On July 15, 1980, defendant filed a post-trial motion for a new trial, asserting general violations of his constitutional rights. Defendant's post-trial motion was denied and sentence was pronounced. The trial court admonished defendant regarding his right to appeal and to have counsel appointed for appeal. When defendant's trial counsel indicated that he could not represent defendant on appeal, the following colloquy occurred:

"THE COURT: So that the record is clear, are you requeting [sic] today for the court to appoint the Public Defender as your attorney for the purpose of appeal, Mr. Perez?

THE DEFENDANT: Yes.

THE COURT: Very well, the Public Defender is appointed * * *."

The record does not show any further activity regarding defendant's appeal until March 30, 1981, when defendant filed, pro se, a letter with the trial court indicating that he had not received notice from the public defender regarding his appeal. Defendant requested that the trial court investigate the status of his appeal. The record next indicates that a post-conviction petition, signed by defendant, was filed pursuant to the Act. Defendant was once again represented by the attorney who had represented him at trial for the purpose of the post-conviction proceedings. Defendant's petition requested that the State Appellate Defender be appointed to prosecute defendant's appeal and that the Appellate Defender be allowed to file a late notice of appeal. The State responded with a motion to dismiss defendant's post-conviction petition, contending that no constitutional issue was raised by the petition, thereby precluding relief under the Act.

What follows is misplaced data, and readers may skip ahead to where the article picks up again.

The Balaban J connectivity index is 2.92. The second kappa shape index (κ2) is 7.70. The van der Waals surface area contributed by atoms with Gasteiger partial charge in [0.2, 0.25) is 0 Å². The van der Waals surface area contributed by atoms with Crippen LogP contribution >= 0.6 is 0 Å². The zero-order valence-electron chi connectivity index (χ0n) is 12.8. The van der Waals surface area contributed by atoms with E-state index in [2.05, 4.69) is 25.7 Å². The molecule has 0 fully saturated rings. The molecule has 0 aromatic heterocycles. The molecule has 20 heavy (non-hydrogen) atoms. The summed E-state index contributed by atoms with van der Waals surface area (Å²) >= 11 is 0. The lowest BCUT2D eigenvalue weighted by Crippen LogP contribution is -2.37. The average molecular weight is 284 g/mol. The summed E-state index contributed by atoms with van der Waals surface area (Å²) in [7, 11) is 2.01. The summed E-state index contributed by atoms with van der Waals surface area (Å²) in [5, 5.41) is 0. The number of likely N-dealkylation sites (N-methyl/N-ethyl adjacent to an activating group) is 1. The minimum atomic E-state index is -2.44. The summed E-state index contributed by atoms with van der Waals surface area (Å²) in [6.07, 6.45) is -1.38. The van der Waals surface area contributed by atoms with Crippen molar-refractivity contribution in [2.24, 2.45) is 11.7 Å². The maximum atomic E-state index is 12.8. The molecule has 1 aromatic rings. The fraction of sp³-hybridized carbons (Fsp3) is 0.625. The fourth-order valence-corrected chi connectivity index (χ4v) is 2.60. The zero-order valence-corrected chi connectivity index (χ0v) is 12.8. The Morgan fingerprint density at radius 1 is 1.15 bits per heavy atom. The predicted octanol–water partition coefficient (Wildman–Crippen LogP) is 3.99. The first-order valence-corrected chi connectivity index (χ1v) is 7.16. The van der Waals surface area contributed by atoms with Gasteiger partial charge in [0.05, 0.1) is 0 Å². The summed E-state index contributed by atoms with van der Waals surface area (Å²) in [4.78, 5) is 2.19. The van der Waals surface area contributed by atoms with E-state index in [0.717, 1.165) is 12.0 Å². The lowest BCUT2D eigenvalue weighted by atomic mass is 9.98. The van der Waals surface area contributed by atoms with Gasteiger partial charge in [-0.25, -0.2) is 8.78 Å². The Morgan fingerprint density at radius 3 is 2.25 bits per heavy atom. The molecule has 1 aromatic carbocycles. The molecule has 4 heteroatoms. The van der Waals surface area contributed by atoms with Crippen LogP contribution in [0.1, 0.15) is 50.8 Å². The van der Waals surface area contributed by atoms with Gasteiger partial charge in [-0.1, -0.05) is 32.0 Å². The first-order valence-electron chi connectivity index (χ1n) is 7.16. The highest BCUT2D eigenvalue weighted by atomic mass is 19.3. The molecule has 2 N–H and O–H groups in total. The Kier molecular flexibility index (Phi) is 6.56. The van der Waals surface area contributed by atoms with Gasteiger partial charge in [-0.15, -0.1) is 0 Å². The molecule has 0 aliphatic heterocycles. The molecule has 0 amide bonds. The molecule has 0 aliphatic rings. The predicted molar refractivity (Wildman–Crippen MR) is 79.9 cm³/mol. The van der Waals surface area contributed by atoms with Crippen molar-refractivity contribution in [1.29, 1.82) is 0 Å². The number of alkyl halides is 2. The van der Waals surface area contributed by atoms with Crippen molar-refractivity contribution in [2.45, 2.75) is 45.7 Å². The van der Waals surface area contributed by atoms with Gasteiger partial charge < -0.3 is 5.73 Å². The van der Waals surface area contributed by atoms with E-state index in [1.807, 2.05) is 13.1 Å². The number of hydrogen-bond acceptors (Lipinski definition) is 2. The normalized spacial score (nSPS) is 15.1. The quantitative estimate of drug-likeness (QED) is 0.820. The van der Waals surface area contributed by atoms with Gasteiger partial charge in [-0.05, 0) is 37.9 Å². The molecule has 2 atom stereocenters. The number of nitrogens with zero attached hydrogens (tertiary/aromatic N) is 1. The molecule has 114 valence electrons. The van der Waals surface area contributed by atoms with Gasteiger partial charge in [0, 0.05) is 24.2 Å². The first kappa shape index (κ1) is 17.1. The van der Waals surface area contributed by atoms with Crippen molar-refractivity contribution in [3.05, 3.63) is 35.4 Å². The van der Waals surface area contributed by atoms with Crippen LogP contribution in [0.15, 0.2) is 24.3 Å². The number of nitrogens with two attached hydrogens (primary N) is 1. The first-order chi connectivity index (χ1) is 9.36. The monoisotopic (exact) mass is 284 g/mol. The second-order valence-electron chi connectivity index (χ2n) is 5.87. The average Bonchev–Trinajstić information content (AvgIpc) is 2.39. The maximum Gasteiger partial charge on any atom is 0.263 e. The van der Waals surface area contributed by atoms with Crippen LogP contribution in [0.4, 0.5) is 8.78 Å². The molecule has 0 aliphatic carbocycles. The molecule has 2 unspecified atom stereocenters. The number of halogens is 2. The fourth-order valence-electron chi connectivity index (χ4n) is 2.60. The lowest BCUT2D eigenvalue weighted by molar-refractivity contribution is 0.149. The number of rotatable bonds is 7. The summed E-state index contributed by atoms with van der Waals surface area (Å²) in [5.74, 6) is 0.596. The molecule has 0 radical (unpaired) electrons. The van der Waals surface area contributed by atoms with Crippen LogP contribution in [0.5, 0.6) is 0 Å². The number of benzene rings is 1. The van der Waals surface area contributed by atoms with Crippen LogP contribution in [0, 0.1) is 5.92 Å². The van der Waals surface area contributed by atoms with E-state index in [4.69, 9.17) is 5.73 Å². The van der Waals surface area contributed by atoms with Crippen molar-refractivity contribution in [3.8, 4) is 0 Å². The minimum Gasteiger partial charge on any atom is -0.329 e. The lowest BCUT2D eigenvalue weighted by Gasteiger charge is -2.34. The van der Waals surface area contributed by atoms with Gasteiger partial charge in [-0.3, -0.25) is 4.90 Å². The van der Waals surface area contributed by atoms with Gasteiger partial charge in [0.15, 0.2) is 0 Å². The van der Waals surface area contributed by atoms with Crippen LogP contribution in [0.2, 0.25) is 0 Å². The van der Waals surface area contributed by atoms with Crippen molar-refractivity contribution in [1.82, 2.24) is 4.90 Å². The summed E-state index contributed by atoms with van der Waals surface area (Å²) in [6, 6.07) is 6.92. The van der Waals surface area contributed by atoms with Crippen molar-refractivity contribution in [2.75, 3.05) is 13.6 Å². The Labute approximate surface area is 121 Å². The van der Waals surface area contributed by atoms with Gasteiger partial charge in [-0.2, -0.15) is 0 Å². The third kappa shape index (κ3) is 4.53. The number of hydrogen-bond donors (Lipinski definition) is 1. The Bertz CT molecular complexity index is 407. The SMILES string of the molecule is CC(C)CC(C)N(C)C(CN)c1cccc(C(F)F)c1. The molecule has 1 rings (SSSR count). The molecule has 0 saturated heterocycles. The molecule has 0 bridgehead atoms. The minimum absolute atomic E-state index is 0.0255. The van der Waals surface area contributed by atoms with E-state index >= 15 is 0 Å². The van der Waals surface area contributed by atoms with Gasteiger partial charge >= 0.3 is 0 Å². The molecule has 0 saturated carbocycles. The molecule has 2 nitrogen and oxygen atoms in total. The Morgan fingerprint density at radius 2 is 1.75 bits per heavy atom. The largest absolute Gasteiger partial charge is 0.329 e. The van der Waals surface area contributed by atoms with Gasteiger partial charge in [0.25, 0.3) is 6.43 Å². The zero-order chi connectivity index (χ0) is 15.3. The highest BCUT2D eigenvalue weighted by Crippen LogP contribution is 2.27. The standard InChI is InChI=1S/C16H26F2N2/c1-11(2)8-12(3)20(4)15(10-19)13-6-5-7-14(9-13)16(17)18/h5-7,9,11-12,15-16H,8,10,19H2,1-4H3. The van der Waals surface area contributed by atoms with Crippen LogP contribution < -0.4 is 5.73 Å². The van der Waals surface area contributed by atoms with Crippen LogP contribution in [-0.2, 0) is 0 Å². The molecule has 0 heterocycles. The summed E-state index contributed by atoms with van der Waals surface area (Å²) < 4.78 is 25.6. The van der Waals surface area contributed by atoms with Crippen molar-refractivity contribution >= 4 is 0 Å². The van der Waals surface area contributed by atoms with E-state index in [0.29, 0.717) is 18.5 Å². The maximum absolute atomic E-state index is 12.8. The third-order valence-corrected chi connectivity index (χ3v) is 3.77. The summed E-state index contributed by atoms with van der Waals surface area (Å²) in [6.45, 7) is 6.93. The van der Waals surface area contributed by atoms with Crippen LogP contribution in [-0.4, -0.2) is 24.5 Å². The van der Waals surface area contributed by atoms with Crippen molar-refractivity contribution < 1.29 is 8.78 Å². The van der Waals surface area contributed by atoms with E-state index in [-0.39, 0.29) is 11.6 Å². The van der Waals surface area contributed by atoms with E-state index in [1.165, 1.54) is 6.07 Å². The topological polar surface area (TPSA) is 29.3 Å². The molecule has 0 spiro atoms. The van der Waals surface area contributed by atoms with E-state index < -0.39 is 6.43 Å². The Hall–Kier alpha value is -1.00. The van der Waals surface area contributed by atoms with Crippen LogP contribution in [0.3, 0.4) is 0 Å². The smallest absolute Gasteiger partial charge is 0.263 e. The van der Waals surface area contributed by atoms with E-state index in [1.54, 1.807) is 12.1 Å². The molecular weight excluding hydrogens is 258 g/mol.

A hearing was held on April 17, 1981, following which the trial court granted defendant's petition and allowed the Appellate Defender 30 days to file a notice of appeal on defendant's behalf. The State appealed (No. 82-770) the trial court's order denying the State's motion to dismiss defendant's post-conviction petition. Defendant challenges his conviction (No. 81-3117), asserting as error: (1) that he was prejudiced by the trial court's review of the pretrial transcript, and (2) that the trial court should have imposed concurrent rather than consecutive terms of imprisonment in light of defendant's youth, lack of criminal past and potential for rehabilitation.

I

• 1 At the outset, we consider the issue raised by the State's challenge to the November 17, 1981, trial court order which allowed defendant to file his notice of appeal 17 months after his conviction. *fn1 The State argues that defendant's post-conviction petition fails to present a constitutional issue and, therefore, is not subject to ...